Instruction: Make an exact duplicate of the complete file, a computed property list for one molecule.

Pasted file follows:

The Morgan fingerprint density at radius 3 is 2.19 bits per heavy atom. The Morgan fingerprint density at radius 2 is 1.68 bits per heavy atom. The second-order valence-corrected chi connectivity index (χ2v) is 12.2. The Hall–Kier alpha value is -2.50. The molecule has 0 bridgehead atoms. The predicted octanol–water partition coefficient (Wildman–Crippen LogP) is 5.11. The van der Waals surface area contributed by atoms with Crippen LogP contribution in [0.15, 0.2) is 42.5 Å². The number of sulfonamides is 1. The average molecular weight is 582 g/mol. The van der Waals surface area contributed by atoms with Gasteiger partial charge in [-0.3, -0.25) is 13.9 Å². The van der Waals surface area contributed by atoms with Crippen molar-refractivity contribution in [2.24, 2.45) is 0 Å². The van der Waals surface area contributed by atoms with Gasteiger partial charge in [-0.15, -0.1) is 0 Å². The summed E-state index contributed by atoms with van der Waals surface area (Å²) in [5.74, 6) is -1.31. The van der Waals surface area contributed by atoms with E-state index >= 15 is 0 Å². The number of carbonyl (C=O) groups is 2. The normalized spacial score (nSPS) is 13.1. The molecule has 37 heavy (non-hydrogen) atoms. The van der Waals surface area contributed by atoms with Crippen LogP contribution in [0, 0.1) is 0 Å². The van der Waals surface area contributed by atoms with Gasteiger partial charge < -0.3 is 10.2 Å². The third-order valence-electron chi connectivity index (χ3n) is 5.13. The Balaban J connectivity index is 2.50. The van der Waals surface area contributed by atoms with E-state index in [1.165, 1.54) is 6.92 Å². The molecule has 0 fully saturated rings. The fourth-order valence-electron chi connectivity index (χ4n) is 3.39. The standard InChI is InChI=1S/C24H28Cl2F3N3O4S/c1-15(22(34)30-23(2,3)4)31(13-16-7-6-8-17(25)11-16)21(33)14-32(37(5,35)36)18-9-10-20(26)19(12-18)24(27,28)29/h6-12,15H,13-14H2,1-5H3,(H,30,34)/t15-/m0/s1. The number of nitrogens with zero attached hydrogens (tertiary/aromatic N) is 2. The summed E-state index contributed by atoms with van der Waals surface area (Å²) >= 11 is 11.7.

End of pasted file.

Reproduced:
The Morgan fingerprint density at radius 3 is 2.19 bits per heavy atom. The Morgan fingerprint density at radius 2 is 1.68 bits per heavy atom. The second-order valence-corrected chi connectivity index (χ2v) is 12.2. The Hall–Kier alpha value is -2.50. The molecule has 0 bridgehead atoms. The predicted octanol–water partition coefficient (Wildman–Crippen LogP) is 5.11. The van der Waals surface area contributed by atoms with Crippen LogP contribution in [0.15, 0.2) is 42.5 Å². The number of sulfonamides is 1. The average molecular weight is 582 g/mol. The van der Waals surface area contributed by atoms with Gasteiger partial charge in [-0.3, -0.25) is 13.9 Å². The van der Waals surface area contributed by atoms with Crippen molar-refractivity contribution in [2.24, 2.45) is 0 Å². The van der Waals surface area contributed by atoms with Gasteiger partial charge in [-0.15, -0.1) is 0 Å². The summed E-state index contributed by atoms with van der Waals surface area (Å²) in [5.74, 6) is -1.31. The van der Waals surface area contributed by atoms with E-state index >= 15 is 0 Å². The number of carbonyl (C=O) groups is 2. The normalized spacial score (nSPS) is 13.1. The molecule has 37 heavy (non-hydrogen) atoms. The van der Waals surface area contributed by atoms with Crippen LogP contribution in [0, 0.1) is 0 Å². The van der Waals surface area contributed by atoms with Gasteiger partial charge < -0.3 is 10.2 Å². The third-order valence-electron chi connectivity index (χ3n) is 5.13. The Balaban J connectivity index is 2.50. The van der Waals surface area contributed by atoms with E-state index in [1.165, 1.54) is 6.92 Å². The molecule has 0 fully saturated rings. The fourth-order valence-electron chi connectivity index (χ4n) is 3.39. The standard InChI is InChI=1S/C24H28Cl2F3N3O4S/c1-15(22(34)30-23(2,3)4)31(13-16-7-6-8-17(25)11-16)21(33)14-32(37(5,35)36)18-9-10-20(26)19(12-18)24(27,28)29/h6-12,15H,13-14H2,1-5H3,(H,30,34)/t15-/m0/s1. The number of nitrogens with zero attached hydrogens (tertiary/aromatic N) is 2. The summed E-state index contributed by atoms with van der Waals surface area (Å²) >= 11 is 11.7.